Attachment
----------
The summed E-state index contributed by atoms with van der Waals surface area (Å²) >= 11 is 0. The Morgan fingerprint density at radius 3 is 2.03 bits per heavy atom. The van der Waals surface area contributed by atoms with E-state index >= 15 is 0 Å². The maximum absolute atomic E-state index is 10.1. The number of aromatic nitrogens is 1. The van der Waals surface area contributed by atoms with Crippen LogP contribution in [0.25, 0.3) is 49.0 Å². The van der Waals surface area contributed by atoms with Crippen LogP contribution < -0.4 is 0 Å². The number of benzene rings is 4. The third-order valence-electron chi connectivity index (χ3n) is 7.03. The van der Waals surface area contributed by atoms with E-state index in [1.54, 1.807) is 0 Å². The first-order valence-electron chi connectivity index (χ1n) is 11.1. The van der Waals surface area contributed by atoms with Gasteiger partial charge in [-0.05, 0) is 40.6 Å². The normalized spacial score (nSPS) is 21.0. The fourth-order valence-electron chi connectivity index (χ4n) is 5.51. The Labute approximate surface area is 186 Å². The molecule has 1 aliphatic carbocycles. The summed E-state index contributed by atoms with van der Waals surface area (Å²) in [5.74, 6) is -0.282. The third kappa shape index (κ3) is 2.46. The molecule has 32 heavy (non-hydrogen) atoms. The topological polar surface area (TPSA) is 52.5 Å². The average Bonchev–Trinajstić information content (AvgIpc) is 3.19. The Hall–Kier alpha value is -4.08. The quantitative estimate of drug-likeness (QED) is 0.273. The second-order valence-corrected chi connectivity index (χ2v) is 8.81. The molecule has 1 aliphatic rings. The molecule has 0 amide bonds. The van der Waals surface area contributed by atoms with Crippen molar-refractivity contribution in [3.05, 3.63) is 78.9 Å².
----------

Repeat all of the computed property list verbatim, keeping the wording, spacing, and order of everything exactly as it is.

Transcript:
The summed E-state index contributed by atoms with van der Waals surface area (Å²) >= 11 is 0. The Morgan fingerprint density at radius 3 is 2.03 bits per heavy atom. The van der Waals surface area contributed by atoms with E-state index >= 15 is 0 Å². The maximum absolute atomic E-state index is 10.1. The number of aromatic nitrogens is 1. The van der Waals surface area contributed by atoms with Crippen LogP contribution in [0.25, 0.3) is 49.0 Å². The van der Waals surface area contributed by atoms with Crippen LogP contribution < -0.4 is 0 Å². The number of benzene rings is 4. The third-order valence-electron chi connectivity index (χ3n) is 7.03. The van der Waals surface area contributed by atoms with E-state index in [1.54, 1.807) is 0 Å². The first-order valence-electron chi connectivity index (χ1n) is 11.1. The van der Waals surface area contributed by atoms with Gasteiger partial charge in [-0.05, 0) is 40.6 Å². The normalized spacial score (nSPS) is 21.0. The fourth-order valence-electron chi connectivity index (χ4n) is 5.51. The Labute approximate surface area is 186 Å². The molecule has 1 aliphatic carbocycles. The summed E-state index contributed by atoms with van der Waals surface area (Å²) in [5.74, 6) is -0.282. The third kappa shape index (κ3) is 2.46. The molecule has 32 heavy (non-hydrogen) atoms. The topological polar surface area (TPSA) is 52.5 Å². The average Bonchev–Trinajstić information content (AvgIpc) is 3.19. The Hall–Kier alpha value is -4.08. The quantitative estimate of drug-likeness (QED) is 0.273. The second-order valence-corrected chi connectivity index (χ2v) is 8.81. The molecule has 1 aliphatic rings. The molecule has 0 amide bonds. The van der Waals surface area contributed by atoms with Crippen molar-refractivity contribution in [3.05, 3.63) is 78.9 Å².